Not too long ago, event comics used to get the community excited. Sure, there were always naysayers, but stories like Civil War, Secret Invasion and Infinite Crisis used to elicit a very different response than they do now. Even the most diehard fanboys are starting to feel the effects of “event fatigue.” Whereas these stories used to feel organic and meaningful to the characters in them, now they’re obligatory cash grabs. DC is focusing on September gimmicks (with one foot back in the event game) while Marvel pumps out a couple events with boatloads of tie-ins every year. For as good as Infinity was, the follow-up left a lot to be desired. There’s a reason “Pre-Crisis” was coined. There was a line. Crisis on Infinite Earths was a game changer. Civil War was a game changer.
Dark Cybertron is a game changer.
Writers John Barber and James Roberts, along with a rotating team of the greatest artists to ever work on the heroes and villain of Cybertron, crafted a perfect “event comic.” It was the culmination of the events of both ongoing titles, Robots in Disguise and More Than Meets the Eye. It reunited both casts in an effective and impactful way. The stakes were higher than they’ve ever been. Heroes died. Alliances were shattered. Megatron abandoned the Decepticon cause! For readers of these books, there is an absolute dividing line for these characters pre- Dark Cybertron and post-Dark Cybertron.
The story mattered to every character involved and its ending will impact them for years to come. This is the first time the two ongoing series crossed over in nearly two years. With completely different casts, both books have been wholly unique from one another. Post-Dark Cybertron, the casts have shaken up, but they’re still separate. Optimus Prime isn’t going to somehow be on the Lost Light and on Earth. That’s one of the things that made the crossover so impactful. It felt big in every way and not like a cheap gimmick or a ploy to just sell more copies. Sadly, sales on both series remained mostly unchanged from March 2013 thru March 2014, holding steady at just under 10,000 copies. Both of these series deserve more eyes on them, which brings us to one of the most intriguing bits of cross promotion this industry has ever seen.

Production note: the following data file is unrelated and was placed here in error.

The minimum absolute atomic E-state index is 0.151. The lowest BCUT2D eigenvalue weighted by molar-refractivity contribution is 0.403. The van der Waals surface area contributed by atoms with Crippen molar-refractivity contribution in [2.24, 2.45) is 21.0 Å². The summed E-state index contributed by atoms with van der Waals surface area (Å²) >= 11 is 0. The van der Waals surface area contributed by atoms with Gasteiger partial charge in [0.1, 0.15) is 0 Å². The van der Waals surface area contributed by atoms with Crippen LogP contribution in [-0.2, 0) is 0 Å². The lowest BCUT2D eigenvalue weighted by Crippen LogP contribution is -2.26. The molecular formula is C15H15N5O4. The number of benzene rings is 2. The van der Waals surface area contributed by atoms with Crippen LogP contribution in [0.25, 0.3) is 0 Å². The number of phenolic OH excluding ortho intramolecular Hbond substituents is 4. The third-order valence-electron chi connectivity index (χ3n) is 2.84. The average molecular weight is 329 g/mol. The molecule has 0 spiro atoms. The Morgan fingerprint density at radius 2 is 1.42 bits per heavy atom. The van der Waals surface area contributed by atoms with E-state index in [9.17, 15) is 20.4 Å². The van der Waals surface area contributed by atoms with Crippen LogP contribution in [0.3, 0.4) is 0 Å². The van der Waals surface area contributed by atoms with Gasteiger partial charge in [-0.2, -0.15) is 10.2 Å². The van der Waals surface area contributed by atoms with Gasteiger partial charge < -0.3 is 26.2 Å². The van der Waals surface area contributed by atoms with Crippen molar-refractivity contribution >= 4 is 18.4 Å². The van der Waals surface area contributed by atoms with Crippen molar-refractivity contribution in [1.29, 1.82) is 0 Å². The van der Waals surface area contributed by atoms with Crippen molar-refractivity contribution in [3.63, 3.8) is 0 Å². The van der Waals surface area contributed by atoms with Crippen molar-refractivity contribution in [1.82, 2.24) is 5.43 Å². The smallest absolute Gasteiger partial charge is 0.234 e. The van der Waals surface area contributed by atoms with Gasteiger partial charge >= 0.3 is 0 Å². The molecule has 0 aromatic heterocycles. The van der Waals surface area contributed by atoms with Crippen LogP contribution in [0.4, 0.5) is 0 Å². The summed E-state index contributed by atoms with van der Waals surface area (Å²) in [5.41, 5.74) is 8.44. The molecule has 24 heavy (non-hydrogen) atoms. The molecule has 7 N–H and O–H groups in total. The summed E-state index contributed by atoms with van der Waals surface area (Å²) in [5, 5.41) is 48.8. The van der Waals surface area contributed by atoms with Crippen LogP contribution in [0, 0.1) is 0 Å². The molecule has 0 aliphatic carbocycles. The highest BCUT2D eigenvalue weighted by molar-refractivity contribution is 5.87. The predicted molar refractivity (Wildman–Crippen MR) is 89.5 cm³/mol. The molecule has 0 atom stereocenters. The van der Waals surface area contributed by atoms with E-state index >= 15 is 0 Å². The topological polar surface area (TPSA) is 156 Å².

In an unprecedented move, IDW and Hasbro partnered up to include pack-in comics with the current crop of Transformers Generations figures. The first wave shipped with one-shot character spotlight issues that were basically created to go with the figures. After that, they were single issues of one of the ongoing titles that could be considered mostly standalone. The most recent waves, however, have included issues of the then-currently ongoing Dark Cybertron story. Over three waves of figures, the entire 12-part story will be packaged with new toys relevant to the ongoing fiction. That’s pretty astounding. Comic book pack-ins aren’t a new innovation on their own, but they’re usually decades old and mostly irrelevant. This is the first time toys have been shipped with comics you can go buy on the shelves that same day (even though they may have been recently moved to back issues).
The one problem with this delivery method is that the individual issues packaged with the toys aren’t specifically labeled as “Dark Cybertron Part X of 12.” There’s nothing indicating that these issues are related or what order they’re meant to be read in. The fine print on the inside cover includes the “originally published as” notice, but even then, it doesn’t specify where it goes in relation to the other books. If someone were to buy Skywarp, Scoop, Starscream and the Minicons in the current wave, they would struggle to put the four comics in order. They absolutely go in order. That’s the rub. Otherwise, it’s a revolutionary piece of cross promotion across the Transformers brand.
Shockwave didn’t kill the Watcher. An evil Optimus Prime didn’t freebase energon. There weren’t dozens of ancillary tie-in issues. It didn’t plant seeds for the next inevitable crossover event. Instead Dark Cybertron affected all the core characters in the ongoing narrative in an organic way and set the stage for their continuing adventures. It honored years of continuity and blazed a new trail forward. In short, Dark Cybertron is a perfect comic book event crossover. If you’ve ever loved the Transformers, go back and catch up with the trades.